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Many claim to be public servants, but few do work that has as concrete an impact as Ryan Loofbourrow's work has.
No, you didn't vote for him, and you won't see him in the news cutting ribbons, opining on politics or taking credit for this or that civic improvement.
But if you live or visit downtown Sacramento, Loofbourrow's work with the homeless, the mentally ill, public drunks and runaway teens has made the central business district safer, quieter and cleaner for 16 years.
And now he's leaving, for a job in San Diego.
Loofbourrow, who was profiled in The Sacramento Press earlier this year, is the director of community services for the Downtown Sacramento Partnership. It has been his job to work with those on the bottom of society, people who nearly everyone else walks past with irritation, pity or fear.
He created and has been been in charge of the yellow-jacketed Downtown Guides, who are scattered around downtown to help answer questions and direct visitors to their destinations, and the blue-jacketed Navigators, who work with serial inebriates and others.
Loofbourrow knows most of the latter by name. He has worked to get public inebriates into the drunk tank, the mentally ill into treatment programs or safe housing, and runaways out of dangerous vacant buildings and into what social services remain after years of budget cuts. His programs are credited with, among other things, reducing the number of serial inebriates by as much as 80 percent since 2005.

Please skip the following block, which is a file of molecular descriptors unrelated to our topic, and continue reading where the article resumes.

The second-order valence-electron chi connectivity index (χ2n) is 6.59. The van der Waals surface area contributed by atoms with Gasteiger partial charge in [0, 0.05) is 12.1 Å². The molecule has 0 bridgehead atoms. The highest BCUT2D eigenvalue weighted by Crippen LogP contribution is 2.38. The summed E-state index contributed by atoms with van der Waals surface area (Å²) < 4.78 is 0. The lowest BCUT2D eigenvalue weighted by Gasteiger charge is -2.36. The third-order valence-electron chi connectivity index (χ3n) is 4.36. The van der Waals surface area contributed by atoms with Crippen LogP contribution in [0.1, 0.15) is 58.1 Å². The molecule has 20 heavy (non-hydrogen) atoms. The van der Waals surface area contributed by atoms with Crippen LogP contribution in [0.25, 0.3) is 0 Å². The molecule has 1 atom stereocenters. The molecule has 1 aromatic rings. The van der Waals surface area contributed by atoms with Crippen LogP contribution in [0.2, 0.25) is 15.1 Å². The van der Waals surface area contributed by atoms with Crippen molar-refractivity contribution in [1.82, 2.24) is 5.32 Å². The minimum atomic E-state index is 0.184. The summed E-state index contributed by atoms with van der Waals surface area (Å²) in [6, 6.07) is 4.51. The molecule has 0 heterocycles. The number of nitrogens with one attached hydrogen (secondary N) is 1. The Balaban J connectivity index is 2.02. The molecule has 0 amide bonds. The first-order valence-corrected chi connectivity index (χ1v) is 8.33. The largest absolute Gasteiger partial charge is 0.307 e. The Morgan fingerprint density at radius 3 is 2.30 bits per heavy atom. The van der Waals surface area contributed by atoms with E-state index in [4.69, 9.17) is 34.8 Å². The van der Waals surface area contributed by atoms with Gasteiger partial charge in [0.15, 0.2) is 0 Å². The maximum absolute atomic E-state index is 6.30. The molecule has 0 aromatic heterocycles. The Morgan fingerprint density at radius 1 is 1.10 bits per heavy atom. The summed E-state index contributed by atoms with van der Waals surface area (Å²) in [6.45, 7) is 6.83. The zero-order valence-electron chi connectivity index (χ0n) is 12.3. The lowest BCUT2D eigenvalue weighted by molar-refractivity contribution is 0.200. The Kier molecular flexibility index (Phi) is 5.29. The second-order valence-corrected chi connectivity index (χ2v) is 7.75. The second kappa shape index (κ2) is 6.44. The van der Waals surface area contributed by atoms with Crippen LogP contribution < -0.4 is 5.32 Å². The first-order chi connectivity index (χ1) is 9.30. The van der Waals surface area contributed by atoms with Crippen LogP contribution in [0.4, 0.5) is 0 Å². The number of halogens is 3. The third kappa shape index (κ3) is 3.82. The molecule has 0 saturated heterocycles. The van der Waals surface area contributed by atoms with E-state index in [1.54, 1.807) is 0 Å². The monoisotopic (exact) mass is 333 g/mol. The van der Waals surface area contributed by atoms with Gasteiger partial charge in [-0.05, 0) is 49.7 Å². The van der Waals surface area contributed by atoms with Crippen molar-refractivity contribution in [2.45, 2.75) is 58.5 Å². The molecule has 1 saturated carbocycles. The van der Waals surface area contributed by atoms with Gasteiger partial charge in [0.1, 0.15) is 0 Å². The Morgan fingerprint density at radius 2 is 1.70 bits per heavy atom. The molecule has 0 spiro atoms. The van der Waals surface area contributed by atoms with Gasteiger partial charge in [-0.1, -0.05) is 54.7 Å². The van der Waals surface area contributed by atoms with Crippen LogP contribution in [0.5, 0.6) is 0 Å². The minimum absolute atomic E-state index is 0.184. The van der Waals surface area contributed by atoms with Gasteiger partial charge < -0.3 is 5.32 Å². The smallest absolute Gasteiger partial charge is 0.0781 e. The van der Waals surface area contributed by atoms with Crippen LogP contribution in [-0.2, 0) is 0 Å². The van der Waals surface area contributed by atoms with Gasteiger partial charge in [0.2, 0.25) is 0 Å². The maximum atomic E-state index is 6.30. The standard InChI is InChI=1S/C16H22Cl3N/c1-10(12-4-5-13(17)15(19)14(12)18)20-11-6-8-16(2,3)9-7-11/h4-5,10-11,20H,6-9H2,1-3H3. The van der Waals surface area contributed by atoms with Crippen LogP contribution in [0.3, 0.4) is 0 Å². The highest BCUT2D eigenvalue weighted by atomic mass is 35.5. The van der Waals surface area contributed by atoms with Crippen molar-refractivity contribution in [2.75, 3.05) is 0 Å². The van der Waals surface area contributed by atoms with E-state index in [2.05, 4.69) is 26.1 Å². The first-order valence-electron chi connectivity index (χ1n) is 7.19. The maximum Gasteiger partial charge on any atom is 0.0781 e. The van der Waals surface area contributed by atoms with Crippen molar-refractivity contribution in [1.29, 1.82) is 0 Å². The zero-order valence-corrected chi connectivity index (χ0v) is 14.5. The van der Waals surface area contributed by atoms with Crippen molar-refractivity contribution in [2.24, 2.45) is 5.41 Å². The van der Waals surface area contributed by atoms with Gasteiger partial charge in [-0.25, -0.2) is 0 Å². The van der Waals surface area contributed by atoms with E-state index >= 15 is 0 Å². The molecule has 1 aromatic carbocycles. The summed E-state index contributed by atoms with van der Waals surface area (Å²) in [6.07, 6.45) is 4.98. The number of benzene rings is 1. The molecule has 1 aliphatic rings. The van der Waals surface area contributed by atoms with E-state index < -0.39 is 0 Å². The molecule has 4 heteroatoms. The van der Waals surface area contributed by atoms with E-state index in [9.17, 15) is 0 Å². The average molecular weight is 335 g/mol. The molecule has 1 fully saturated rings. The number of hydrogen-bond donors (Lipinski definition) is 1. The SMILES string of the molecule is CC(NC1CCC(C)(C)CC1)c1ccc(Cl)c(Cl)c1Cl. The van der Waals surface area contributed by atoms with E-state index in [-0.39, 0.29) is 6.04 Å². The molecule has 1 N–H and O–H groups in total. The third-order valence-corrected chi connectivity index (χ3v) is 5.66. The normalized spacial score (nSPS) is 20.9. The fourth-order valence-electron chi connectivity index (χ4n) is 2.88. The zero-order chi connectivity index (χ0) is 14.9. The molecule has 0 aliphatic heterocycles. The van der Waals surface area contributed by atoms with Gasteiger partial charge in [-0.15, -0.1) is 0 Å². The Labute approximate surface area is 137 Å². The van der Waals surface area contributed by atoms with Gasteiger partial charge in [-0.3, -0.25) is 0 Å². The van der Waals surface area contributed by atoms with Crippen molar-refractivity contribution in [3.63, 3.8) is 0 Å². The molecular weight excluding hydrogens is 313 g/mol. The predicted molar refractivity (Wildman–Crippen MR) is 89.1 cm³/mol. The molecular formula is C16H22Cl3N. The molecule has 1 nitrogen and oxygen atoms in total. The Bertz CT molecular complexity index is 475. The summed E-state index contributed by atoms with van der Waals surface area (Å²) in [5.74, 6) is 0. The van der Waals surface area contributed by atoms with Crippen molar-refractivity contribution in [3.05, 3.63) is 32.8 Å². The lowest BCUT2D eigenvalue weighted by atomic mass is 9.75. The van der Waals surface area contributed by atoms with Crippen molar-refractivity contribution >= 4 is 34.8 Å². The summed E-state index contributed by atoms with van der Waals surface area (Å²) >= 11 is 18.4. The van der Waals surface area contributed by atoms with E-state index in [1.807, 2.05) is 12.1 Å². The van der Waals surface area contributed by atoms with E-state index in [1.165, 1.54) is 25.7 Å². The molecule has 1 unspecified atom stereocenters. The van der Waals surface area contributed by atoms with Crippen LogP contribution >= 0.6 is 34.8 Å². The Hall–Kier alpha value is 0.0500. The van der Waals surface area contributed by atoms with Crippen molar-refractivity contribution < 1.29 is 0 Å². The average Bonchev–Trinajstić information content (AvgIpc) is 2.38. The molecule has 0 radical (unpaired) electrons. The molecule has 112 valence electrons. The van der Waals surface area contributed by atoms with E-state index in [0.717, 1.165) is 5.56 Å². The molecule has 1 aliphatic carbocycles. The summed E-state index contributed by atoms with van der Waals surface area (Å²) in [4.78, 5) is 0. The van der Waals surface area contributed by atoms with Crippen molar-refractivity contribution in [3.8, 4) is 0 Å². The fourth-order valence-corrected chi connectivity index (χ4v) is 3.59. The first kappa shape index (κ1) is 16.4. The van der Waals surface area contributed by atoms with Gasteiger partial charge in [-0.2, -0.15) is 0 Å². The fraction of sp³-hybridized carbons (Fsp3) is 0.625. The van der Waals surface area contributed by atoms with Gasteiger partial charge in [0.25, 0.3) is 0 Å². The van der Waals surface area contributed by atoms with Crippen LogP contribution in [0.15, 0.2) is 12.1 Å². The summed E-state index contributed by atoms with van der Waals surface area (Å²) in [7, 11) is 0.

The tall, lanky and smiling Loofbourrow combines an openness and accessibility with a no-nonsense demeanor that has served him well with his problematic charges. And he has served Sacramento well.
Perhaps above all, Loofbourrow's expertise lies in his ability to see what the average person can't: That there are different kinds of homelessness, that there are as many personal problems as there are personalities and that everyone should be treated with respect and approached with an optimism that at least SOME help can be given to anyone.
"They are all individuals," he told The Sacramento Press late last year.
Loofbourrow himself is an individual who will be difficult to replace. But through the programs he founded, and the environment he helped create throughout the downtown area, his influence will live on long past his departure.